Why Palestinian Corruption Matters

In 2005, an extremely wealthy old friend of Yasir Arafat’s, Munib al-Masri, spoke about the missed opportunities he witnessed during Arafat’s time in power for an article in the Atlantic. Here is what he told the author of that piece, David Samuels:

With three hundred, four hundred million dollars we could have built Palestine in ten years. Waste, waste, waste. I flew over the West Bank in a helicopter with Arafat at the beginning of Oslo, and I told him how easy we could make five, six, seven towns here; we could absorb a lot of people here; and have the right of return for the refugees. If you have good intentions and you say you want to reach a solution, we could do it. I said, if you have money and water, it could be comparable to Israel, this piece of land.

It doesn’t sound like a lot of money, a few hundred million dollars. Yet since that helicopter ride, according to a new Congressional Research Service report, the U.S. has given the Palestinians about $4 billion. They didn’t build the state, as al-Masri hoped.

0
Shares
Google+ Print

Why Palestinian Corruption Matters

Must-Reads from Magazine

Trump, CNN, and the Corruption of Conservatism

Power over principle.

When a handful of obdurate conservatives vowed to oppose Donald Trump even if he were to win the Republican Party’s presidential nomination, they did so for two reasons. First, he seemed destined to lose. Second, they feared that Trump, by virtue of his malleable boosters in conservative media, was uniquely able to redefine conservatism. This concern has proven prescient. Trump is leading conservatives to embrace liberal political objectives purely out of spite. His Justice Department’s effort to block a merger between AT&T and CNN’s parent company appears to be an example of this corruption.

12
Shares
Google+ Print

When Politicians Aren’t Moral

Last podcast before Thanksgiving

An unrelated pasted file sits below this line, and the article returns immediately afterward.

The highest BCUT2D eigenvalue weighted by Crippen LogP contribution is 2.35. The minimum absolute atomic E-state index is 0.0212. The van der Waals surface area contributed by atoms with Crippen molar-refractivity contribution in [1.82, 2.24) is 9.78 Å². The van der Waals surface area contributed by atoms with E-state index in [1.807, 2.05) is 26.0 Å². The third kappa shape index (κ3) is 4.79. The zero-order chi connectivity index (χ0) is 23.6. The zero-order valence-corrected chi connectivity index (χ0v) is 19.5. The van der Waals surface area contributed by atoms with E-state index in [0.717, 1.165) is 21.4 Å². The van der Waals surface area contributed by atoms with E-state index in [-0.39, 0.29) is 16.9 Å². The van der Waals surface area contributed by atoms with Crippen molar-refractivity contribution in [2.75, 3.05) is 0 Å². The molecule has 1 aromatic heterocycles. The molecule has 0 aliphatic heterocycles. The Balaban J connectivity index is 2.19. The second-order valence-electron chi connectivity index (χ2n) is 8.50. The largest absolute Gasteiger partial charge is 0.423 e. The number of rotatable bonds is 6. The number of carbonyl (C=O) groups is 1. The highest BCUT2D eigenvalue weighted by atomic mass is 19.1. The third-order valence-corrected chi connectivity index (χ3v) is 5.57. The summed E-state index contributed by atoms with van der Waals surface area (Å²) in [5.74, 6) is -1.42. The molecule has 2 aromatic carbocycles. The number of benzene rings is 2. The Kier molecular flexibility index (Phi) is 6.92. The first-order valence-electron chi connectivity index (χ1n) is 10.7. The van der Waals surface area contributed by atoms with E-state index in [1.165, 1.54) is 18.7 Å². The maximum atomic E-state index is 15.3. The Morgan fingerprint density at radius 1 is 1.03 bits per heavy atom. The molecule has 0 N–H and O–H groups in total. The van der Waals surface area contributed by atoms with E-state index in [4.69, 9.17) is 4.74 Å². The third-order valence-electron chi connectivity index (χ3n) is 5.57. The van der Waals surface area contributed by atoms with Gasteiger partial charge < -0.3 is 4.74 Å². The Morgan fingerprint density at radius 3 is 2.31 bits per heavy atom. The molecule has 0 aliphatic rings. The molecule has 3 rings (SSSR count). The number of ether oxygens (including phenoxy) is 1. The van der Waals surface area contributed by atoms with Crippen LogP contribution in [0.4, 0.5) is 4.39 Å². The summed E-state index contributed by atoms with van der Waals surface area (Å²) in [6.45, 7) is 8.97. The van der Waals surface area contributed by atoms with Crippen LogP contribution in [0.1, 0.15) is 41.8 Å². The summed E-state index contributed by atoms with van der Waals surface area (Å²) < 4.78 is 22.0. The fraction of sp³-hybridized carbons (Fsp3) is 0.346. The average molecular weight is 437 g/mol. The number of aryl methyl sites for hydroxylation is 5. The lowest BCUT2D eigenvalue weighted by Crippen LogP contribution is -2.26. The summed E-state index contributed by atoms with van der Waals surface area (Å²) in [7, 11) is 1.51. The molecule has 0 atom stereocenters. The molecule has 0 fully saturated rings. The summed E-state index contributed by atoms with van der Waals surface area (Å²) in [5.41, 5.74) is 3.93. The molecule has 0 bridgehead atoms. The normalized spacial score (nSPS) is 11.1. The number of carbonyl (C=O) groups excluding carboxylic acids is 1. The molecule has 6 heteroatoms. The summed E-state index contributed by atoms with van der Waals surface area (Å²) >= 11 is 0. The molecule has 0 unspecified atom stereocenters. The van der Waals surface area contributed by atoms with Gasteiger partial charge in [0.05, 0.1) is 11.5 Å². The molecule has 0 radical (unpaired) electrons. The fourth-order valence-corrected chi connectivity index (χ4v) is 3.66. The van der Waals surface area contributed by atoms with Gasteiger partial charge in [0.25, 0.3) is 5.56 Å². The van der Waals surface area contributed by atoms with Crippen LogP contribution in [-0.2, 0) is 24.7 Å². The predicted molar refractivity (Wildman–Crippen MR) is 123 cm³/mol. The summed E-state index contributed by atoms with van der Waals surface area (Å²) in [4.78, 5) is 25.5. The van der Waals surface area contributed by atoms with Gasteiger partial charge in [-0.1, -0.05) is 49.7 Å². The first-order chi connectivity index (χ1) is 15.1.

audio: https://soundcloud.com/commentarymagazine/when_politicians_arent_moral

In this COMMENTARY podcast, the gang (minus an under-the-weather Noah Rothman) discusses Donald Trump’s anti-presidential attitude and whether there’s an upside to it. We also consider the new partisan turn in the response to ongoing sexual-misconduct allegations. Give a listen. 

4
Shares
Google+ Print

Only an Outsider Sees the Obvious

A sensible policy on Iran and North Korea.

Almost a year into the Trump presidency, this administration’s foreign policy could be best described as confused. Reports suggest that the president is in a constant state of displeasure with his subordinates in the foreign-service establishment, and the feeling is mutual. On issues ranging from the Kingdom of Saudi Arabia’s conflicts in Yemen and Qatar to the crisis on the Korean Peninsula, the president and the administration he leads frequently contradict one another. Trump’s reckless antagonism toward strategic competitors like China strikes a perplexing contrast with his conciliatory appeals toward Russia. And no one in the White House seems to know what the trade deficit is.

11
Shares
Google+ Print

The Opportunist

A conversion of convenience.

While Republicans are wrestling over whether to fully embrace a lecherous scofflaw, Democrats are finally breaking with one. This is how the latter party would prefer the nation’s narrative-shapers frame the left’s apparent determination to confront the allegations against President Bill Clinton. The fact that this great coming to terms occurs at a moment of utmost political opportunity is, they’d contend, pure coincidence.

20
Shares
Google+ Print

The Democrats’ Faith-Based Initiative

Myths and fables.

The Democrats seem to have three and only three principles when it comes to tax policy.

17
Shares
Google+ Print